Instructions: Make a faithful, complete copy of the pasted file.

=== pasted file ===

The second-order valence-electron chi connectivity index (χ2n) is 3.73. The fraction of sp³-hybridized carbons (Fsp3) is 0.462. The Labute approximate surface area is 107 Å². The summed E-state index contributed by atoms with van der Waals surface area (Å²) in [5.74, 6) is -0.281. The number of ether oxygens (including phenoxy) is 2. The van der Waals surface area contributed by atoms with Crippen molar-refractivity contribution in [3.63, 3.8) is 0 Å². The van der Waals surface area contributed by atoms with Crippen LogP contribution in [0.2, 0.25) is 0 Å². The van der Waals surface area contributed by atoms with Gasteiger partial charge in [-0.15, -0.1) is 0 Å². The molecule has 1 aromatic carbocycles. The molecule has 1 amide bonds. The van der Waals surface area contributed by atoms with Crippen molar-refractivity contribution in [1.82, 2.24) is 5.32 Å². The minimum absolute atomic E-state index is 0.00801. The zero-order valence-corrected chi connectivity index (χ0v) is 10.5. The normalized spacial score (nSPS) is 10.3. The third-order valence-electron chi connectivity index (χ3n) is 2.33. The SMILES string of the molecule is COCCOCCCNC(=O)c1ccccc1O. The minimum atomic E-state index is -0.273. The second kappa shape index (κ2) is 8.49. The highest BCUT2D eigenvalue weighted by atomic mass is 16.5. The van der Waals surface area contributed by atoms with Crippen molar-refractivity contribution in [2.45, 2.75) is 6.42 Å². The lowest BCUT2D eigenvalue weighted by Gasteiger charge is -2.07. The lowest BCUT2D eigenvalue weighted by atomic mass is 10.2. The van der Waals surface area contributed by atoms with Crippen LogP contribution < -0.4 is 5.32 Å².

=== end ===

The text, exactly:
The second-order valence-electron chi connectivity index (χ2n) is 3.73. The fraction of sp³-hybridized carbons (Fsp3) is 0.462. The Labute approximate surface area is 107 Å². The summed E-state index contributed by atoms with van der Waals surface area (Å²) in [5.74, 6) is -0.281. The number of ether oxygens (including phenoxy) is 2. The van der Waals surface area contributed by atoms with Crippen molar-refractivity contribution in [3.63, 3.8) is 0 Å². The van der Waals surface area contributed by atoms with Crippen LogP contribution in [0.2, 0.25) is 0 Å². The van der Waals surface area contributed by atoms with Gasteiger partial charge in [-0.15, -0.1) is 0 Å². The molecule has 1 aromatic carbocycles. The molecule has 1 amide bonds. The van der Waals surface area contributed by atoms with Crippen molar-refractivity contribution in [1.82, 2.24) is 5.32 Å². The minimum absolute atomic E-state index is 0.00801. The zero-order valence-corrected chi connectivity index (χ0v) is 10.5. The normalized spacial score (nSPS) is 10.3. The third-order valence-electron chi connectivity index (χ3n) is 2.33. The SMILES string of the molecule is COCCOCCCNC(=O)c1ccccc1O. The minimum atomic E-state index is -0.273. The second kappa shape index (κ2) is 8.49. The highest BCUT2D eigenvalue weighted by atomic mass is 16.5. The van der Waals surface area contributed by atoms with Crippen molar-refractivity contribution in [2.45, 2.75) is 6.42 Å². The lowest BCUT2D eigenvalue weighted by Gasteiger charge is -2.07. The lowest BCUT2D eigenvalue weighted by atomic mass is 10.2. The van der Waals surface area contributed by atoms with Crippen LogP contribution < -0.4 is 5.32 Å².